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Insider Adoption

May 13, 2009 permalink

An article on Northumberland CAS says that its new executive director Rosaleen Cutler has four adopted children (amended to only two). Insiders grab the best for themselves.



Funding could result in slight surplus, new CAS director says

Posted May 12, 2009

- The new executive director of the Children's Aid Society (CAS) of Northumberland expects the budget year will either feature a break-even budget or have a slight surplus, due to the government funding received this spring.

Additional funds to meet expenditures were announced for CAS operations across Ontario but the Northumberland society still has an historical debt of $600,000 from 2005/6 and 2006/7, Rosaleen Cutler said during an interview last week.

The provincial government funded the local CAS with $10.7 million to the end of March 2009 and the local society's board is awaiting the government's strategy to address the long-term debt -- as well as funding for the 2009/2010 year, she said.

"No Children's Aid knows that yet."

Cutler joined Northumberland's CAS in January after spending 18 years (at various times during her career) with the Frontenac/Kingston CAS. She was director of organizational planning when she left that society to join Northumberland, she said. In total she has spent 30 years in the field.

Married with four adopted children, the two youngest are a year old, the family is still making the transition to this area, she said.

Former CAS executive director Greg Dulmage retired last year after many decades with the Northumberland CAS. His second in command, Linda Goldie, took retirement earlier that same year.

"I knew and worked with Greg and Linda over the years," Cutler said.

As a result of that association, she said, she knew the local agency was a "fine" one with a "community focus."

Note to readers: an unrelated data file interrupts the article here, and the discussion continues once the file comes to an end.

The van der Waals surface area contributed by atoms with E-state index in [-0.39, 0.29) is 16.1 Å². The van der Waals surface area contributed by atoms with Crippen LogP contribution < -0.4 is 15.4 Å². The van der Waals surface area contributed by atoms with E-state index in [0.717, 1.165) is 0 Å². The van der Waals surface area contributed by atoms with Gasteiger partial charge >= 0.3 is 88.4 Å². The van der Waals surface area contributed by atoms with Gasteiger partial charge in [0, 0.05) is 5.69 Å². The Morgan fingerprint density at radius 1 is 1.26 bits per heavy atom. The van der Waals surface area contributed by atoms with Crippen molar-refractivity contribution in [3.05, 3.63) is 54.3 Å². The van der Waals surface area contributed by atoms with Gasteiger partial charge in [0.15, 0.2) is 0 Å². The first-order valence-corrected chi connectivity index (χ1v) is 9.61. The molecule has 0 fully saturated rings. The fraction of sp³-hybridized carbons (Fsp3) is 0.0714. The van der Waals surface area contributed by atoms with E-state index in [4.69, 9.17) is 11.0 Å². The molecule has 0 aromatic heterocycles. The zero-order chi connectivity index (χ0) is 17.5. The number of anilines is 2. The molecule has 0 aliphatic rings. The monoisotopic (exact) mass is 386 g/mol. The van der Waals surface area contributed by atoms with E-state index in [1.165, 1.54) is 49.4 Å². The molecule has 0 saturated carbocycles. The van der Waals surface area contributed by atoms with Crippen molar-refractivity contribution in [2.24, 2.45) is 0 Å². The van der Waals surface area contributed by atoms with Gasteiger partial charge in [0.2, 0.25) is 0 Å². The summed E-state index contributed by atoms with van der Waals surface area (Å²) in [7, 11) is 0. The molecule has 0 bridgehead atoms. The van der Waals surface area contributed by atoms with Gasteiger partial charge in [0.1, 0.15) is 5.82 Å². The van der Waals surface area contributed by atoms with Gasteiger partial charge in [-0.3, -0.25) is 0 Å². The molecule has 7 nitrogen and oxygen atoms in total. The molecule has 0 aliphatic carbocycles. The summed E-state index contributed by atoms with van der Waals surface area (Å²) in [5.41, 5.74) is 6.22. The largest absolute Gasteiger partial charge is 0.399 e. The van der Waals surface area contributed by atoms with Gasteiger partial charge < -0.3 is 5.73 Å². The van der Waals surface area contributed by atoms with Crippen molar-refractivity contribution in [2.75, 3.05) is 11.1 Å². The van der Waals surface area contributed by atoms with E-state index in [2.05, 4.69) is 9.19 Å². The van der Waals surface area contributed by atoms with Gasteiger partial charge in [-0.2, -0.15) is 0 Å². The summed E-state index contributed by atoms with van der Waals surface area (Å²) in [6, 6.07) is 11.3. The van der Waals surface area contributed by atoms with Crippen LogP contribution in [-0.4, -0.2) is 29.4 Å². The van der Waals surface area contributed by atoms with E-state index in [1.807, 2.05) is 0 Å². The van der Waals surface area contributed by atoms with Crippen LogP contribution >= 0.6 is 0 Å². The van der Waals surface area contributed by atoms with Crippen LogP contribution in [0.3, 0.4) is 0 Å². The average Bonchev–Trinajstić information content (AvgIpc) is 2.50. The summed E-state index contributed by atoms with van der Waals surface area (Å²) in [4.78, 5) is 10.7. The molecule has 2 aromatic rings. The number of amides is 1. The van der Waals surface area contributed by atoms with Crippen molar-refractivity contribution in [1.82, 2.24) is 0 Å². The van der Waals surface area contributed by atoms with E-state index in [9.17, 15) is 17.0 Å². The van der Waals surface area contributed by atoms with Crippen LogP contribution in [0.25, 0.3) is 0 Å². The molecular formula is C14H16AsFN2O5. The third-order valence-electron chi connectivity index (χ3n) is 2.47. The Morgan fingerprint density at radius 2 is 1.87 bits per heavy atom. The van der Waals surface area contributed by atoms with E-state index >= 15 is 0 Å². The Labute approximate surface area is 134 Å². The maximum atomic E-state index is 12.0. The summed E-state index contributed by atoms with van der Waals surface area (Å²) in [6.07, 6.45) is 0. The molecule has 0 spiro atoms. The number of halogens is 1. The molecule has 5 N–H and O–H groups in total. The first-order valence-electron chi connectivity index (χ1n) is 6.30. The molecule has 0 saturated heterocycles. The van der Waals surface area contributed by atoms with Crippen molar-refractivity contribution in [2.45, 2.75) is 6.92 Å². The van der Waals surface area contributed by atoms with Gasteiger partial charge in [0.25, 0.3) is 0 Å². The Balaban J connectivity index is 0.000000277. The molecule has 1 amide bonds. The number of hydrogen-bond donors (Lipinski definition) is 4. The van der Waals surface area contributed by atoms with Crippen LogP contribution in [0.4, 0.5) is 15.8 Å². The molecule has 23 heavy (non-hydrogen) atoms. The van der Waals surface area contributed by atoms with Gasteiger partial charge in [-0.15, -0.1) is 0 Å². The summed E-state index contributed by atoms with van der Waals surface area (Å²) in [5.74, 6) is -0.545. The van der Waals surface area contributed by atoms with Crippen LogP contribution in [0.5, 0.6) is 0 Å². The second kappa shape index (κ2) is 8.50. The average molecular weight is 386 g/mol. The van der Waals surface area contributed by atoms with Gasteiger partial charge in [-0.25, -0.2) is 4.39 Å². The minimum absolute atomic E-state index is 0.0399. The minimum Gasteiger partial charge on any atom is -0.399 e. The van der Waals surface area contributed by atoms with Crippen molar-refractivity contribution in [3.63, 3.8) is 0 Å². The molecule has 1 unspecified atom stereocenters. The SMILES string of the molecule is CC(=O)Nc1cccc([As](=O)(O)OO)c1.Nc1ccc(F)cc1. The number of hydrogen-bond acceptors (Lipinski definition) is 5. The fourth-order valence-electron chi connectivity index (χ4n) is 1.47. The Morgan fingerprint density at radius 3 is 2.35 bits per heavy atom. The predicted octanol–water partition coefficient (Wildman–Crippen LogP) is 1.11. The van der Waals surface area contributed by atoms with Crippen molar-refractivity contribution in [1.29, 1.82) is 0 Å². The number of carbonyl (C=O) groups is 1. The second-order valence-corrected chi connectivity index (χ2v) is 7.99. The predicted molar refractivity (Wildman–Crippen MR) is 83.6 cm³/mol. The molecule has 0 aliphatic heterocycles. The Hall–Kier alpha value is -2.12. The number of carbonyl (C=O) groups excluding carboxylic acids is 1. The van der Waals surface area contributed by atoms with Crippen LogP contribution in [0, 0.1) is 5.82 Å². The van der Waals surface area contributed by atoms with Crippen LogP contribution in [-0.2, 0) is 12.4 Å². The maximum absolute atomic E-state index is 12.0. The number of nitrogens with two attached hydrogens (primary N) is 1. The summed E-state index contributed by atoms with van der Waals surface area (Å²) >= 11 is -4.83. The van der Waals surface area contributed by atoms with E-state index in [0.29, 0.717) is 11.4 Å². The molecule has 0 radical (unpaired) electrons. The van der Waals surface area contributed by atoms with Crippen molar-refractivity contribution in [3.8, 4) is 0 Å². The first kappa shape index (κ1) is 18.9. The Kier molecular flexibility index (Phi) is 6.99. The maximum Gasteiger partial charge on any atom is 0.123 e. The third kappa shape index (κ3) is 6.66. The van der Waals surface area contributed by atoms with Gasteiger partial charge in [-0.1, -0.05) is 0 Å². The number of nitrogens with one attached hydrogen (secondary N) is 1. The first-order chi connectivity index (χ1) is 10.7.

This is "in keeping with my values," she added.

Still, Cutler said she has been spending her first months listening, learning the "culture" of the CAS and what is important in both the organization and the community. While the volume of cases is less than that in Kingston and therefore has fewer community supports for facilities, "this community has a collaborative approach" that brings partners to the table, she said.

These include programs such as WrapAround Northumberland, which received a $105,300 Trillium Foundation grant last week. (See related story, above.)

Referrals continue to come to the CAS from social agencies, law enforcement, schools and the health care sector, Cutler said. About 80% of families work with the CAS in Northumberland on a "volunteer basis" as opposed to court-ordered, she noted.

"My approach is to work with the strengths of the children and their families."

Most of the time people want to make the lives of their families better, but if that can't be, the CAS looks for the best placement possible where children will grow and prosper. The first option is to look at kin or neighbours and because need outstrips resources, the CAS is always looking for foster families. During a recent blitz, 14 new foster homes were established and there are about 57 open foster homes at this time, she said.

About 100 children are in care every month, and up to 157 different children over the course of a year, Cutler said. More than half of these are wards of the Crown where the CAS is involved in care to age 18, or to 21 if the ward is still in school.

Among the objectives is to help these young people become independent. At any one time about 180 families are receiving services, some for months and others ongoing for years.

There are about 70 investigations every month into situations where children may be at risk, she added.

Source: Northumberland Today

Posted May 12, 2009


The new executive director of the Children's Aid of Northumberland, Rosaleen Cutler, has two 15-year-old adopted sons. Their age was incorrectly reported in yesterday's newspaper article.

Source: Northumberland Today